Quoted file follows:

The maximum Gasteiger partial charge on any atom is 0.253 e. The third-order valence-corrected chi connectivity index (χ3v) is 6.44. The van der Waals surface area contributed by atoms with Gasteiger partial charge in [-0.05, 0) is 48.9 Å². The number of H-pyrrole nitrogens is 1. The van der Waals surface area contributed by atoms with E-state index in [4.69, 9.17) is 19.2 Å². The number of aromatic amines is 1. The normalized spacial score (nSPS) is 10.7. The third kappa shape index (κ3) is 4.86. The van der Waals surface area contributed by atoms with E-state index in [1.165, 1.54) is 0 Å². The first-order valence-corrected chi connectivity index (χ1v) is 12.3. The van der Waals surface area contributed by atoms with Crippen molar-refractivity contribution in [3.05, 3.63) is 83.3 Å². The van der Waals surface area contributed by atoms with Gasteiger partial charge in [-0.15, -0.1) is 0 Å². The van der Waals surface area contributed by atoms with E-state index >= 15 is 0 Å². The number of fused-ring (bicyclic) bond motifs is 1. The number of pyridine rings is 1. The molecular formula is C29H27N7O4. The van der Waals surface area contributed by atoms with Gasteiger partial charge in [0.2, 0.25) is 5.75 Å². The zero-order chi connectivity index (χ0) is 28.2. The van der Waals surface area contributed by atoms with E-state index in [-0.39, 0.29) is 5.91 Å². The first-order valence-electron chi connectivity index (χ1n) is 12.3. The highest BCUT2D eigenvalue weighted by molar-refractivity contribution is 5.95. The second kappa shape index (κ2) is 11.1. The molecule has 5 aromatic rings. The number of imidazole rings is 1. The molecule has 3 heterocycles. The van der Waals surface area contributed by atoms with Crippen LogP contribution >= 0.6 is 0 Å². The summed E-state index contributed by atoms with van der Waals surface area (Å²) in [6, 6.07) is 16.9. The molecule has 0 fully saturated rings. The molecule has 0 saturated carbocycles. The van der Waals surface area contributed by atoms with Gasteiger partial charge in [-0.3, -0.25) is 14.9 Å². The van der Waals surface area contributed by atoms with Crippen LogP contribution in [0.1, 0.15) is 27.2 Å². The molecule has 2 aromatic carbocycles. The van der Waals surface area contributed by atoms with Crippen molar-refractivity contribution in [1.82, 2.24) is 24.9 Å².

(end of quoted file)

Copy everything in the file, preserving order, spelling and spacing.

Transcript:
The maximum Gasteiger partial charge on any atom is 0.253 e. The third-order valence-corrected chi connectivity index (χ3v) is 6.44. The van der Waals surface area contributed by atoms with Gasteiger partial charge in [-0.05, 0) is 48.9 Å². The number of H-pyrrole nitrogens is 1. The van der Waals surface area contributed by atoms with E-state index in [4.69, 9.17) is 19.2 Å². The number of aromatic amines is 1. The normalized spacial score (nSPS) is 10.7. The third kappa shape index (κ3) is 4.86. The van der Waals surface area contributed by atoms with E-state index in [1.165, 1.54) is 0 Å². The first-order valence-corrected chi connectivity index (χ1v) is 12.3. The van der Waals surface area contributed by atoms with Crippen molar-refractivity contribution in [3.05, 3.63) is 83.3 Å². The van der Waals surface area contributed by atoms with Gasteiger partial charge in [-0.15, -0.1) is 0 Å². The van der Waals surface area contributed by atoms with E-state index >= 15 is 0 Å². The number of fused-ring (bicyclic) bond motifs is 1. The number of pyridine rings is 1. The molecular formula is C29H27N7O4. The van der Waals surface area contributed by atoms with Gasteiger partial charge in [0.2, 0.25) is 5.75 Å². The zero-order chi connectivity index (χ0) is 28.2. The van der Waals surface area contributed by atoms with E-state index in [-0.39, 0.29) is 5.91 Å². The first-order valence-electron chi connectivity index (χ1n) is 12.3. The highest BCUT2D eigenvalue weighted by molar-refractivity contribution is 5.95. The second kappa shape index (κ2) is 11.1. The molecule has 5 aromatic rings. The number of imidazole rings is 1. The molecule has 3 heterocycles. The van der Waals surface area contributed by atoms with Crippen LogP contribution >= 0.6 is 0 Å². The summed E-state index contributed by atoms with van der Waals surface area (Å²) in [6, 6.07) is 16.9. The molecule has 0 fully saturated rings. The molecule has 0 saturated carbocycles. The van der Waals surface area contributed by atoms with Gasteiger partial charge in [-0.3, -0.25) is 14.9 Å². The van der Waals surface area contributed by atoms with Crippen LogP contribution in [0.1, 0.15) is 27.2 Å². The molecule has 2 aromatic carbocycles. The van der Waals surface area contributed by atoms with Crippen molar-refractivity contribution in [1.82, 2.24) is 24.9 Å².